As a swimming pool contractor, providing a commercial bid
package takes a large amount of time to prepare and can certainly leave you
with a feeling that you have wasted your time. This frequently happens
when providing a bid to a general contractor who may or may not have the
This scenario typically falls into what I call the
traditional bid process; where a project is publicized requesting bids.
The intent is to obtain comparative bids also referred to as an
“apples-to-apples” bid package. However, that assumes that everyone
adheres to the specifications. With our current supply chain issues and
DOE changes in pump efficiency, it is becoming unrealistic to provide a
proposal without providing variations to the specifications. In addition,
there are certain items that may be a recommendation and not a requirement to
upgrade the specifications, such as providing schedule 80 versus schedule 40 plumbing.
How do you handle these conditions and should you vary from
the specifications to deliver a bid that provides what will actually be
offered? In other words; is it acceptable to treat some of the components
as if they were a design-build? It is my opinion that this would provide
a bid package that’s realistic, in addition to providing some benefits to the
bidder as well as the client. In lieu of just providing a number, this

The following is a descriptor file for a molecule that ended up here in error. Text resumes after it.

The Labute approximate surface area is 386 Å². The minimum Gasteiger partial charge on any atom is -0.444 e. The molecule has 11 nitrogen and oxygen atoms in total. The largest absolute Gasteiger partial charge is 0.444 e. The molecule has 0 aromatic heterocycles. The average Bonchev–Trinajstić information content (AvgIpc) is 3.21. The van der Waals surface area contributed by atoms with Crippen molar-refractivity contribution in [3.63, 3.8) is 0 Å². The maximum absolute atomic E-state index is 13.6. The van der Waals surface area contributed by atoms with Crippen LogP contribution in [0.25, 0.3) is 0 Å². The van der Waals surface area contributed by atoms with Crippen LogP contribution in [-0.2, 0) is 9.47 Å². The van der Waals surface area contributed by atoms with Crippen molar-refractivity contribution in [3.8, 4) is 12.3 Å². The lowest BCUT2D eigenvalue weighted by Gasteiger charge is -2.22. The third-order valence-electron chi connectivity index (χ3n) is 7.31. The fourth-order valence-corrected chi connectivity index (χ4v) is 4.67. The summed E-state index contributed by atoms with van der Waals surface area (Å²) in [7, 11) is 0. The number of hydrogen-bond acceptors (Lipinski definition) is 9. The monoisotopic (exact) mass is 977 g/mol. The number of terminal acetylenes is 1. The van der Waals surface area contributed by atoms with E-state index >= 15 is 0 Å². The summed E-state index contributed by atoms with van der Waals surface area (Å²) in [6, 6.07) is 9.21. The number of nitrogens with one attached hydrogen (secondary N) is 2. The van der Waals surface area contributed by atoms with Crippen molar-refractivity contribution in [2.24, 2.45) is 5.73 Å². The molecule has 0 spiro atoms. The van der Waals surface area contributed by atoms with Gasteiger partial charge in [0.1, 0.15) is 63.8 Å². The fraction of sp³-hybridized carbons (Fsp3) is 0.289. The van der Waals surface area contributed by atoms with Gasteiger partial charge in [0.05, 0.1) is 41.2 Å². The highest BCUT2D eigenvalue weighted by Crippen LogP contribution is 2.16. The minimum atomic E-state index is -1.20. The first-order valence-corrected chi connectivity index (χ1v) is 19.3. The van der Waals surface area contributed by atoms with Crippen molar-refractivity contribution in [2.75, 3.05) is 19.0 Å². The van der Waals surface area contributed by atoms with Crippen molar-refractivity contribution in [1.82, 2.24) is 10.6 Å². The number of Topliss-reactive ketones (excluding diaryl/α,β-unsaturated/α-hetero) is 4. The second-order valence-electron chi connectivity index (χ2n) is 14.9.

approach increases your opportunity to engage the client, which provides an
opening to learn more about the client and the project itself. The
approach is to engage the client with valid reasons to ask questions and make
an informed decision as to bid the project or not.
Treating the bid process with the design-build mentality will
take time upfront. However, this may save you much more time than
preparing a bid with the only spotlight being a number. Much can be
learned and gained with asking the right questions. For example, when
will your scope of the work (contract) start? What’s your time frame in
completing the contract? After all, the goal of bidding a job
should not just be to get the job and worry about everything else later.
Engaging the client and gathering information on expectations builds
credibility and trust that can make the difference of a successful
To learn more, Jeff Clarkson is teaching a CE course on August
18 at the FSPA T.E.C. Center. Visit www.FSPATECCEnter.com
and find it on the calendar for more details.